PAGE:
2017年6月22日木曜日

Neural ensemble dynamics underlying a long-term associative memory

Grewe BF, Gründemann J, Kitch LJ, Lecoq JA, Parker JG, Marshall JD, Larkin MC, Jercog PE, Grenier F, Li JZ, Lüthi A, Schnitzer MJ
Nature. 2017 Mar 30;543(7647):670-675. doi: 10.1038/nature21682. Epub 2017 Mar 22.

The brain's ability to associate different stimuli is vital for long-term memory, but how neural ensembles encode associative memories is unknown. Here we studied how cell ensembles in the basal and lateral amygdala encode associations between conditioned and unconditioned stimuli (CS and US, respectively). Using a miniature fluorescence microscope, we tracked the Ca2+ dynamics of ensembles of amygdalar neurons during fear learning and extinction over 6 days in behaving mice. Fear conditioning induced both up- and down-regulation of individual cells' CS-evoked responses. This bi-directional plasticity mainly occurred after conditioning, and reshaped the neural ensemble representation of the CS to become more similar to the US representation. During extinction training with repetitive CS presentations, the CS representation became more distinctive without reverting to its original form. Throughout the experiments, the strength of the ensemble-encoded CS-US association predicted the level of behavioural conditioning in each mouse. These findings support a supervised learning model in which activation of the US representation guides the transformation of the CS representation.

2017年6月20日火曜日

Nonpolitical Images Evoke Neural Predictors of Political Ideology

Woo-Young Ahn, Kenneth T. Kishida, Xiaosi Gu, Terry Lohrenz, Ann Harvey, John R. Alford, Kevin B. Smith, Gideon Yaffe, John R. Hibbing, Peter Dayan, P. Read Montague
Current Biology. Volume 24, Issue 22, p2693–2699, 17 November 2014

Political ideologies summarize dimensions of life that define how a person organizes their public and private behavior, including their attitudes associated with sex, family, education, and personal autonomy [ 1, 2 ]. Despite the abstract nature of such sensibilities, fundamental features of political ideology have been found to be deeply connected to basic biological mechanisms [ 3–7 ] that may serve to defend against environmental challenges like contamination and physical threat [ 8–12 ]. These results invite the provocative claim that neural responses to nonpolitical stimuli (like contaminated food or physical threats) should be highly predictive of abstract political opinions (like attitudes toward gun control and abortion) [ 13 ]. We applied a machine-learning method to fMRI data to test the hypotheses that brain responses to emotionally evocative images predict individual scores on a standard political ideology assay. Disgusting images, especially those related to animal-reminder disgust (e.g., mutilated body), generate neural responses that are highly predictive of political orientation even though these neural predictors do not agree with participants’ conscious rating of the stimuli. Images from other affective categories do not support such predictions. Remarkably, brain responses to a single disgusting stimulus were sufficient to make accurate predictions about an individual subject’s political ideology. These results provide strong support for the idea that fundamental neural processing differences that emerge under the challenge of emotionally evocative stimuli may serve to structure political beliefs in ways formerly unappreciated.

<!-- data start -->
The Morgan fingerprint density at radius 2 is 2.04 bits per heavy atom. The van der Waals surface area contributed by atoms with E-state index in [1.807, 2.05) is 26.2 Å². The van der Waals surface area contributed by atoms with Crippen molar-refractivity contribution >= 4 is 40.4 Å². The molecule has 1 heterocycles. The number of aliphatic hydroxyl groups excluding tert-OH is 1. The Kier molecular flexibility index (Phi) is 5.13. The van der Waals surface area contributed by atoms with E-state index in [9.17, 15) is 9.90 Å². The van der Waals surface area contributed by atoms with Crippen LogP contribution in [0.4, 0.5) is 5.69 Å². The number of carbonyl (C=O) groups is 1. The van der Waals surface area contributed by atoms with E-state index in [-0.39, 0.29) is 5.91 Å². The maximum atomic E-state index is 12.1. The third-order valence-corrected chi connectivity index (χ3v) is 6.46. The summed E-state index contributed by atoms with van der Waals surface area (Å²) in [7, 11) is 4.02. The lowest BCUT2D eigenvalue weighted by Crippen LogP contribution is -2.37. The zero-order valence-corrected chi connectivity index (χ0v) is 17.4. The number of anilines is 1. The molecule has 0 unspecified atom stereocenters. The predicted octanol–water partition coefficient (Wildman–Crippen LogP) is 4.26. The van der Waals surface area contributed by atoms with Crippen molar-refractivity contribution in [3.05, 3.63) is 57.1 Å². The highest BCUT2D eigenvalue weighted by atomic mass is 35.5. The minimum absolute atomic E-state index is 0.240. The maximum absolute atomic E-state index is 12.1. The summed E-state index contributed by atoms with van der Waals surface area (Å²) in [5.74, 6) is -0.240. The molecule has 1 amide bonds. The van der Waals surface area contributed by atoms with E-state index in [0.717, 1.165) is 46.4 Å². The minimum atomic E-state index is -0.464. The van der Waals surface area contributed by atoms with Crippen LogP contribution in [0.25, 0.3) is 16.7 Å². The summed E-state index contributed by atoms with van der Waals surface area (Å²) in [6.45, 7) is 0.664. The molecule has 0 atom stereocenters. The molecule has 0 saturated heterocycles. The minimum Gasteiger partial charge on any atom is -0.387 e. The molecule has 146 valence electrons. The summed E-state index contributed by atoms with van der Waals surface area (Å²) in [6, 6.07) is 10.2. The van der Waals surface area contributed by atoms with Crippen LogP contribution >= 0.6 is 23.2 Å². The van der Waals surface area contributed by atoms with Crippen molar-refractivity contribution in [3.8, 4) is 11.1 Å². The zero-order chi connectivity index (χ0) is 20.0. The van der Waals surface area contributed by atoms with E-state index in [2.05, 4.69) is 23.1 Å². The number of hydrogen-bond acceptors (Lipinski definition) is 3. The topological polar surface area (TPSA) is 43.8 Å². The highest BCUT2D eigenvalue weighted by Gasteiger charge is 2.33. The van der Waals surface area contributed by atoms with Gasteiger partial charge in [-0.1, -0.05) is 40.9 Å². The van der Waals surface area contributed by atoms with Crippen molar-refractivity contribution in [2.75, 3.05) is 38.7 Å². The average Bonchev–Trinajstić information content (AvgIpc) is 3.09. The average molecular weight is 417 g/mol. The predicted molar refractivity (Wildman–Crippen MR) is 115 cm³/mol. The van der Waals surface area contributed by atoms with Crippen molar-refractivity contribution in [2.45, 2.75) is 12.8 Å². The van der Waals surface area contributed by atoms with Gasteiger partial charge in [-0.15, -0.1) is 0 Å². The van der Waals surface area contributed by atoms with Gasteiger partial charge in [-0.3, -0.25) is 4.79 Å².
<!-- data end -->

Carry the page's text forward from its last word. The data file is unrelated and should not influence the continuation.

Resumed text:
2017年6月5日月曜日

How prior preferences determine decision-making frames and biases in the human brain

Lopez-Persem A, Domenech P, Pessiglione M
Elife. 2016 Nov 19;5. pii: e20317. doi: 10.7554/eLife.20317.

Understanding how option values are compared when making a choice is a key objective for decision neuroscience. In natural situations, agents may have a priori on their preferences that create default policies and shape the neural comparison process. We asked participants to make choices between items belonging to different categories (e.g., jazz vs. rock music). Behavioral data confirmed that the items taken from the preferred category were chosen more often and more rapidly, which qualified them as default options. FMRI data showed that baseline activity in classical brain valuation regions, such as the ventromedial Prefrontal Cortex (vmPFC), reflected the strength of prior preferences. In addition, evoked activity in the same regions scaled with the default option value, irrespective of the eventual choice. We therefore suggest that in the brain valuation system, choices are framed as comparisons between default and alternative options, which might save some resource but induce a decision bias.